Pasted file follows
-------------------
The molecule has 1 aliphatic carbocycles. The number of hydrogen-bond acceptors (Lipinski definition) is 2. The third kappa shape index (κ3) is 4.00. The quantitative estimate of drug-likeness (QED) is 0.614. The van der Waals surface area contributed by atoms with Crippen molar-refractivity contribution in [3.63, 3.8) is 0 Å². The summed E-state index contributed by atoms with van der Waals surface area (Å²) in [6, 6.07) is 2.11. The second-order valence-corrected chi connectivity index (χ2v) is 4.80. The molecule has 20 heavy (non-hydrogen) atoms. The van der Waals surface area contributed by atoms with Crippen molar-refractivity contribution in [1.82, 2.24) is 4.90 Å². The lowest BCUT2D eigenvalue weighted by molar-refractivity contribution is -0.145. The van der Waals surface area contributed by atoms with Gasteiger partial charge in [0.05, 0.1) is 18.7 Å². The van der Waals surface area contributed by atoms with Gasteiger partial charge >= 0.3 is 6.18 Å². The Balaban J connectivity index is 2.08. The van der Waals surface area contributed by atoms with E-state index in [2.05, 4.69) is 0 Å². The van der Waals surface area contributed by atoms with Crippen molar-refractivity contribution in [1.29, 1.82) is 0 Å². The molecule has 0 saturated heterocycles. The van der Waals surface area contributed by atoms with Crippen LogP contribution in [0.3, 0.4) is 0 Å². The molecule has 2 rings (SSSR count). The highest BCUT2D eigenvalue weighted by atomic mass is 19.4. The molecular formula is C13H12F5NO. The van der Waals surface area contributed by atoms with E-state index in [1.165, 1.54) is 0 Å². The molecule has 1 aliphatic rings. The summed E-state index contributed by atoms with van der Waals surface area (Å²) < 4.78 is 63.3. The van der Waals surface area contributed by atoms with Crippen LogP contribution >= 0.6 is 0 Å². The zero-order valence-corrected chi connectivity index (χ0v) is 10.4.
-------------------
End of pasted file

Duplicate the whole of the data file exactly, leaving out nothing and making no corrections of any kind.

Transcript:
The molecule has 1 aliphatic carbocycles. The number of hydrogen-bond acceptors (Lipinski definition) is 2. The third kappa shape index (κ3) is 4.00. The quantitative estimate of drug-likeness (QED) is 0.614. The van der Waals surface area contributed by atoms with Crippen molar-refractivity contribution in [3.63, 3.8) is 0 Å². The summed E-state index contributed by atoms with van der Waals surface area (Å²) in [6, 6.07) is 2.11. The second-order valence-corrected chi connectivity index (χ2v) is 4.80. The molecule has 20 heavy (non-hydrogen) atoms. The van der Waals surface area contributed by atoms with Crippen molar-refractivity contribution in [1.82, 2.24) is 4.90 Å². The lowest BCUT2D eigenvalue weighted by molar-refractivity contribution is -0.145. The van der Waals surface area contributed by atoms with Gasteiger partial charge in [0.05, 0.1) is 18.7 Å². The van der Waals surface area contributed by atoms with Gasteiger partial charge >= 0.3 is 6.18 Å². The Balaban J connectivity index is 2.08. The van der Waals surface area contributed by atoms with E-state index in [2.05, 4.69) is 0 Å². The van der Waals surface area contributed by atoms with Crippen molar-refractivity contribution in [1.29, 1.82) is 0 Å². The molecule has 0 saturated heterocycles. The van der Waals surface area contributed by atoms with Crippen LogP contribution in [0.3, 0.4) is 0 Å². The molecule has 2 rings (SSSR count). The highest BCUT2D eigenvalue weighted by atomic mass is 19.4. The molecular formula is C13H12F5NO. The van der Waals surface area contributed by atoms with E-state index in [1.165, 1.54) is 0 Å². The molecule has 1 aliphatic rings. The summed E-state index contributed by atoms with van der Waals surface area (Å²) < 4.78 is 63.3. The van der Waals surface area contributed by atoms with Crippen LogP contribution >= 0.6 is 0 Å². The zero-order valence-corrected chi connectivity index (χ0v) is 10.4.